Friday, 29 July 2016 10:17

BMC to widen debate but questions remain

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After what even the BMC describe as "a rocky ride" following the announcement that the organisation is to rebrand the CEO, Dave Turnball, has announced plans for a wider debate.

 Saying that the BMC has "been listening" the proposal is:

•We remain firmly behind Climb Britain and believe it is the right choice for the future of the organisation; the BMC has to keep moving on and stay relevant to new people as times change.

•We accept the need for wider debate so we’re proposing a period of active engagement in which we will get people together to discuss the issues; this will be done via the next set of Area meetings together with some specific gatherings of groups such as clubs and the GB Climbing Team if there is interest or demand. I will personally attend as many of these as I can, alongside the President and/or other senior BMC officials as and when they’re available. 

•Climb Britain and the rebranding issue will then go back to the next National Council meeting (17 September) for further discussion and a decision on the way forward.

•In the meantime, we will keep the Climb Britain logo out there and will monitor feedback from members so that by September we should have a much better feel for how it's all working.

BMC rebrand

While the announcement that there will be a "wider debate" will be welcomed by many the proposal is somewhat lacking in detail and the fact that the announcement starts with a commitment to the rebrand and ends with the declaration that the rebranded logo will be kept "out there" does little to inspire confidence that the debate has any hope of making a difference.

Neither the North West or South West Area have published Area Meeting dates prior to the National Council meeting of 17th September and there is a lack of detail on what "some specific gatherings of groups such as clubs and the GB Climbing Team" means. Will the "specific groups" cover the full range of BMC member activities or will there be over representation by, for example, climbing clubs? Are the GB Climbing Team seriously likely to object to a rebrand to Climb Britain?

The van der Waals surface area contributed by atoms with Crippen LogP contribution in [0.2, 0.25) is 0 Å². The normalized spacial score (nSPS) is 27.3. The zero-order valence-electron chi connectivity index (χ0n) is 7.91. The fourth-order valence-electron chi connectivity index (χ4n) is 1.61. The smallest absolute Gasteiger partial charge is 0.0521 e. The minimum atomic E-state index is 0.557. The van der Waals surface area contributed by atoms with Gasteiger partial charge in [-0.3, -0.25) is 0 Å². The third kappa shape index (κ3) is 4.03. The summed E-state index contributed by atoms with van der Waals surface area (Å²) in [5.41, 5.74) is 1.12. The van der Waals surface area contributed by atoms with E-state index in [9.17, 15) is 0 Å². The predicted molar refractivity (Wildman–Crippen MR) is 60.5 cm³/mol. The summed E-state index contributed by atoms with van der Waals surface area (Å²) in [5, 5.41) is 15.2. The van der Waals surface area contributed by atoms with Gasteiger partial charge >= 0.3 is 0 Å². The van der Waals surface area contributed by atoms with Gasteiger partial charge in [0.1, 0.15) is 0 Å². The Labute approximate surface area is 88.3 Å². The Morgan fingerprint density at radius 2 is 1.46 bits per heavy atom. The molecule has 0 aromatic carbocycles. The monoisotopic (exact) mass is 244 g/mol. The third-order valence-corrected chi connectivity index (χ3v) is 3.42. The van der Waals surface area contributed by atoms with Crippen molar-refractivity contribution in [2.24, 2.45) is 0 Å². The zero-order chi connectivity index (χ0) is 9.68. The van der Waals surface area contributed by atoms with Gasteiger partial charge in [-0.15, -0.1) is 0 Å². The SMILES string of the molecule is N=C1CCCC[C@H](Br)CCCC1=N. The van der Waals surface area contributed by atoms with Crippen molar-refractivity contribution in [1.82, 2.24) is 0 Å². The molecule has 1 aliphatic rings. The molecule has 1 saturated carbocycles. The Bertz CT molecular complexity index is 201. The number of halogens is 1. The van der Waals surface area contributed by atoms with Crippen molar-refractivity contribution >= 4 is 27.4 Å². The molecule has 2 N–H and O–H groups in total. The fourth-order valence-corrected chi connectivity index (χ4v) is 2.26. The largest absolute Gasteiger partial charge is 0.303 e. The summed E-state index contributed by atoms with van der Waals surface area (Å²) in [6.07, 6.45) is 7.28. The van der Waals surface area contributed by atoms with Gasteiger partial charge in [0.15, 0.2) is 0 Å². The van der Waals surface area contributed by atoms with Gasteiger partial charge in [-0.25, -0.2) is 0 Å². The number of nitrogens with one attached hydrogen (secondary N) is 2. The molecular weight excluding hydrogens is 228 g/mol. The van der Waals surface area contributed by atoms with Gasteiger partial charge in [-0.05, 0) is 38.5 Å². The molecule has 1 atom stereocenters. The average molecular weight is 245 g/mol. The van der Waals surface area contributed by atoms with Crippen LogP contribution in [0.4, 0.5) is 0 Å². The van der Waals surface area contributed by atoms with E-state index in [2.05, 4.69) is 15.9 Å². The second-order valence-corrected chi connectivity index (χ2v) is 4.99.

With the North East Area Meeting taking place on 1st September, and four more within the following 6 days, the timeframe for members to look at the issues is very short for such a major decision. This "wider debate" also depends on members knowing that the subject is to be discussed at area meetings, yet there's no mention of an email to all members informing them that their next area meeting will discuss such a controversial issue.

Only a tiny minority of members attend area meetings but there's a growing call that this is a decision that should have the widest possible consultation with members. While the announcement says that the rebranding will go back to the next National Council for further discussion and a decision, the impression given by the opening and closing remarks make it sound very much like a paper exercise. The BMC has constitutional instruments available to ask the whole membership what it thinks and to obtain a mandate if it can persuade members of its case. It took 9 months for the consultants to come up with the rebrand but the BMC want to push it through in little over a month - it seems an inordinate rush.

Time alone is not the answer either. The existing reasoning in the initial announcement and subsequent "the facts" has obviously not persuaded people in the way the BMC expected and the passage of a month isn't going to change that. What's needed is more evidence to support the foundations on which the rebranding decision was made. If the existing name is failing to attract new members show us the figures declining year on year. If young people aren't joining show us the statistics. If it's for economic reasons then be open about it. The Executive aren't stupid people and there must have been overwhelming arguments to persuade them to ditch 70 years of history and tradition, but it's patently obvious you've failed to communicate those reasons or there wouldn't be the level of opposition there is.